Dog Archive

Updates

Posted April 6, 2015 By Ruth

We had a couple of absolutely lovely 60+ degree days last week.  I can finally access the garden again, and the snow in the yard is mostly gone except from a couple really shady spots.

Course, that rapid melt means that every single waterway has burst over its banks with no prior warning.  In many cases by a good 20 feet.  And of course the ground in our yard went from frozen solid to swamp in the same period.  

When I could finally access the garden again I was surprised to see quite a bit of green already.  It looks like the combination of insulating snow and black tires kept the garden warm enough that many of the annual flowers I planted last year (for color) survived the winter (the coldest one the area has ever had) and were getting ready to bloom!  Course, this means that every single weed survived too…..

Current 10 day forecast says we’re not supposed to dip below the freezing mark at all during that time period.  Though we’re going to be getting a fair bit of rain instead.  We don’t need more water at the moment, really.  The downside to that is that every single fruit tree in the region is about to start budding.  If we get a solid frost after this (which is entirely possible since normal last frost isn’t for another month at least for most of the area) its going to play havoc on the orchards.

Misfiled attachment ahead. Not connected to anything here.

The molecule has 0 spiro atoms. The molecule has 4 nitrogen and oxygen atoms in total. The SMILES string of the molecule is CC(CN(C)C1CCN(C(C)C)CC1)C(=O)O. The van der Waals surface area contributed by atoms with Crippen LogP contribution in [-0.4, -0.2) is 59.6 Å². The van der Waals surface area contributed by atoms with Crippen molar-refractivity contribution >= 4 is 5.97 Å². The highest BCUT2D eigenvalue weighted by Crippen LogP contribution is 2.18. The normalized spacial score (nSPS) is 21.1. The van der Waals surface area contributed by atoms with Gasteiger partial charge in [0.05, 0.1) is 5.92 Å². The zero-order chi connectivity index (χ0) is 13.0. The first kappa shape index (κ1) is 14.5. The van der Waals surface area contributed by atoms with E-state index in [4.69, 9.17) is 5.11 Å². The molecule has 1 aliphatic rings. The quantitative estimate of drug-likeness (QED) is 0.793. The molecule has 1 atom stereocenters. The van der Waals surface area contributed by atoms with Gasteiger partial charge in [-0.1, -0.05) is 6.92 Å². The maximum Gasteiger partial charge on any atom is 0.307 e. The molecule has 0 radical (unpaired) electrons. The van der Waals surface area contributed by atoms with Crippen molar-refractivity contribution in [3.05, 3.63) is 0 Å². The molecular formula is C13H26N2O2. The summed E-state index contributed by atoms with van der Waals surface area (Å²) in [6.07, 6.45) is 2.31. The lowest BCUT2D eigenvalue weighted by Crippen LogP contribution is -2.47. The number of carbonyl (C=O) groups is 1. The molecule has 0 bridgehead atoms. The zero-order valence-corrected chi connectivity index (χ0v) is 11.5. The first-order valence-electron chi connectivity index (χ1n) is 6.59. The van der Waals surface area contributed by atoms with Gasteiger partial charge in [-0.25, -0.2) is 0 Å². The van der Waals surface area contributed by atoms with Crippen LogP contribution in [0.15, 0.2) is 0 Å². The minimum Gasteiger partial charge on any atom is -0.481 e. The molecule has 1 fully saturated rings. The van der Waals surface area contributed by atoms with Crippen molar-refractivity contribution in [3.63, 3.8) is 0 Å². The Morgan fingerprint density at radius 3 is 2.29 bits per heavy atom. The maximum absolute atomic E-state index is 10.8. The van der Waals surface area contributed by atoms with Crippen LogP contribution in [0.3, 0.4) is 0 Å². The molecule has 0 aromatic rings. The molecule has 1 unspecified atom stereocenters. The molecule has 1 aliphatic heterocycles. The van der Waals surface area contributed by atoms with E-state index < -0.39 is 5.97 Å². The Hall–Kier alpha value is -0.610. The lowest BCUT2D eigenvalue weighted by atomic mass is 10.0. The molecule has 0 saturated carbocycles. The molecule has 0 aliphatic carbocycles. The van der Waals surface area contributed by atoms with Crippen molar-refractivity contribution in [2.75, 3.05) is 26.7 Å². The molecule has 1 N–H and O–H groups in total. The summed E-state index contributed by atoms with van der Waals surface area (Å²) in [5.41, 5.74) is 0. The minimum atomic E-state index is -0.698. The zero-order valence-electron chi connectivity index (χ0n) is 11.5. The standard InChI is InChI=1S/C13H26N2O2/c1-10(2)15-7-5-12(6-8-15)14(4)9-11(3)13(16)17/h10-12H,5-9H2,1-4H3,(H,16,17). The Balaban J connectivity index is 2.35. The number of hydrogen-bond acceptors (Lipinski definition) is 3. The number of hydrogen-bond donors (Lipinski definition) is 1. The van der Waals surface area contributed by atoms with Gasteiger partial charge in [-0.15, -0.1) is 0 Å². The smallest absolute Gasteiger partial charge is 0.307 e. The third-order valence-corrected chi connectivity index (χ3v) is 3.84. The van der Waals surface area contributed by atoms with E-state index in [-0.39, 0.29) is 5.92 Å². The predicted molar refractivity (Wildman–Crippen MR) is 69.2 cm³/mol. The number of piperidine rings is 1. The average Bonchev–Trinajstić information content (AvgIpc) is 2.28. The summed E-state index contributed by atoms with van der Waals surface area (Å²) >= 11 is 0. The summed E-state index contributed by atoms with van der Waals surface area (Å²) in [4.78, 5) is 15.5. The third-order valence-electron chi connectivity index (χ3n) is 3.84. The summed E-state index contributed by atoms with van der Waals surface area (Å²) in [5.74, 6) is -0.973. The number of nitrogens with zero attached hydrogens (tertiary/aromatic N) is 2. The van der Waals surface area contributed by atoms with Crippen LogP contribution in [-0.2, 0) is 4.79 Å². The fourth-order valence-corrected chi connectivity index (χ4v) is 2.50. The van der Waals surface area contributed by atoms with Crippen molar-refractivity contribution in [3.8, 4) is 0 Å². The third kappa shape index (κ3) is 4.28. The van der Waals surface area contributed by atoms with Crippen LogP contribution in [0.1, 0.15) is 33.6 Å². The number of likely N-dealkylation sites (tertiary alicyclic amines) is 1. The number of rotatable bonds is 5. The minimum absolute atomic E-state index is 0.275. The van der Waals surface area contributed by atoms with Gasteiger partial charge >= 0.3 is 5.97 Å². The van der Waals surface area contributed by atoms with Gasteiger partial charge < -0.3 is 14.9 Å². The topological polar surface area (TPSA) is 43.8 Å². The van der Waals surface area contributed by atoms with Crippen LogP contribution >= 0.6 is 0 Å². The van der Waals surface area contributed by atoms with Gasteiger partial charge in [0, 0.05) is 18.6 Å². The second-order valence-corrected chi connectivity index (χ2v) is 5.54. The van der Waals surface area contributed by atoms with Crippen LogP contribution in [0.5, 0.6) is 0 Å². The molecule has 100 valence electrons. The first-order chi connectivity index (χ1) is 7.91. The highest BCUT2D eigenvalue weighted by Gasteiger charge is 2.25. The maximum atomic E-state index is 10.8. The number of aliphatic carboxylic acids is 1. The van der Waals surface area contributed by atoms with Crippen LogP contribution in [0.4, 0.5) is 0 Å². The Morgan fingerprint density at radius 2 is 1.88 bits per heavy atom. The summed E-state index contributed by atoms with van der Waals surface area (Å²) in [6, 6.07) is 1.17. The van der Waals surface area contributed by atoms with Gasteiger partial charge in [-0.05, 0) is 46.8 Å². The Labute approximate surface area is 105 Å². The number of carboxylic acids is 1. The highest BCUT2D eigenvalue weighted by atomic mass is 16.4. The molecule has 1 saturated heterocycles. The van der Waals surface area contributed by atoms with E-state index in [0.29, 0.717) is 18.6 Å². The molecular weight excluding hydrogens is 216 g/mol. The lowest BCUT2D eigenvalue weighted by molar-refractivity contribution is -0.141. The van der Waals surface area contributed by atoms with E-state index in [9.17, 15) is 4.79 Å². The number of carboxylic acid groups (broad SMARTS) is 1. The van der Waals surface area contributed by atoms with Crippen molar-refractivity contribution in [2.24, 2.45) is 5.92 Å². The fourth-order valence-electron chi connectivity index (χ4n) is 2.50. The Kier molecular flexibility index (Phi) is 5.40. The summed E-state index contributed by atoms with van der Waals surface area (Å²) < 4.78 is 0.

I’m going to try growing broccoli again.  I’ve got it started in pots inside with an eye towards potentially planting it under row covers in a couple weeks.  Along with the Sugar Snap peas, radishes and some lettuce.  The tomatoes and most of the peppers are out in the greenhouse.

I found a local farm who’ll deliver a pickup load of well aged cow manure for cheap, course, the ground’s so wet she can’t drive the pickup right to the garden like I’d hoped to be able to do.  So we’ll be ferrying the lovely black dirt with hand-carts and the lawn tractor (if the lawn tractor doesn’t bog down in the mud anyway).  But it should do good things for my garden, so its worth it.

Arty’s enjoying the warmer temps, while Apollo is mourning the missing snow.  Arty has now completed 2 of the 3 required Qualifying runs to earn him his Barn Hunt Novice title.  Hopefully he’ll get that last Q later this month at a local trial.  We’ll be running Apollo for his Instinct title at the same trial, so wish me luck!

Yarn!

Posted March 26, 2015 By Ruth

So, for the last couple years I’ve been saving Apollo’s shed fur with an eye towards having it spun into yarn.  

At this point in the conversation most people who’ve never had interactions with a Tibetan Mastiff cringe at the thought of making smelly dog fur into yarn.  But TMs aren’t smelly dogs.  Right now Apollo hasn’t had a bath since the Nov show and I can only smell an odor on him if I get my nose right down into his fur.  And even then its not a “doggy odor”.  

Two years of collecting fur, trying to avoid the short stuff from his legs and shoulders (and missing out on the fluff that floated free while he was outside), got me a bit over two pounds of fluff to be spun.  Folks, if you ever run into someone who tells you their (non-giant breed short coated) dog loses pounds and pounds of fur every year feel free to laugh at them.

Over the weekend the lady who’s spinning for me (and yes, I’m paying her) let me know that she had five skeins done, and that she’d done not quite half of what I’d given her.